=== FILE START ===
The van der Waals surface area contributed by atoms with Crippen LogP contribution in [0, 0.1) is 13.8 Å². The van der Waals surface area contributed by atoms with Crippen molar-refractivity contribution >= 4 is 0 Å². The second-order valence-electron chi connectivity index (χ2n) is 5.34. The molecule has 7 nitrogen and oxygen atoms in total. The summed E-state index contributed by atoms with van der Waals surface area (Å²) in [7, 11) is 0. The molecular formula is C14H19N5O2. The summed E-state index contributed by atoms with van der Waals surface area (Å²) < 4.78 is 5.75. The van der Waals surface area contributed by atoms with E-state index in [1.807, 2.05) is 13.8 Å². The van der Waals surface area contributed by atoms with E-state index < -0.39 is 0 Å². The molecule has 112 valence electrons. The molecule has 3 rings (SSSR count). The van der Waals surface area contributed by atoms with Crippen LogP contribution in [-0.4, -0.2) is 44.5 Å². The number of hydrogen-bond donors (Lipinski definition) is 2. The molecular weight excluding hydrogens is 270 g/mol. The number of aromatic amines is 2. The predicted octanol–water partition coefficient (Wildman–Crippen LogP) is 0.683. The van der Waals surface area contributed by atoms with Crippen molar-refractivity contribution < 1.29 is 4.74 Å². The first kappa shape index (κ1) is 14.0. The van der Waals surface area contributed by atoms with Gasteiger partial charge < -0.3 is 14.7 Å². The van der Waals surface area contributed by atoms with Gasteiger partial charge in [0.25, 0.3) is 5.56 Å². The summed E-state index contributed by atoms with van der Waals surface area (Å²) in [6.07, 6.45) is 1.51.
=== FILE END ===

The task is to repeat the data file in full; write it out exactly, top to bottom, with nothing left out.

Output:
The van der Waals surface area contributed by atoms with Crippen LogP contribution in [0, 0.1) is 13.8 Å². The van der Waals surface area contributed by atoms with Crippen molar-refractivity contribution >= 4 is 0 Å². The second-order valence-electron chi connectivity index (χ2n) is 5.34. The molecule has 7 nitrogen and oxygen atoms in total. The summed E-state index contributed by atoms with van der Waals surface area (Å²) in [7, 11) is 0. The molecular formula is C14H19N5O2. The summed E-state index contributed by atoms with van der Waals surface area (Å²) < 4.78 is 5.75. The van der Waals surface area contributed by atoms with E-state index in [1.807, 2.05) is 13.8 Å². The van der Waals surface area contributed by atoms with E-state index < -0.39 is 0 Å². The molecule has 112 valence electrons. The molecule has 3 rings (SSSR count). The van der Waals surface area contributed by atoms with Crippen LogP contribution in [-0.4, -0.2) is 44.5 Å². The number of hydrogen-bond donors (Lipinski definition) is 2. The molecular weight excluding hydrogens is 270 g/mol. The number of aromatic amines is 2. The predicted octanol–water partition coefficient (Wildman–Crippen LogP) is 0.683. The van der Waals surface area contributed by atoms with Crippen molar-refractivity contribution < 1.29 is 4.74 Å². The first kappa shape index (κ1) is 14.0. The van der Waals surface area contributed by atoms with Gasteiger partial charge < -0.3 is 14.7 Å². The van der Waals surface area contributed by atoms with Gasteiger partial charge in [0.25, 0.3) is 5.56 Å². The summed E-state index contributed by atoms with van der Waals surface area (Å²) in [6.07, 6.45) is 1.51.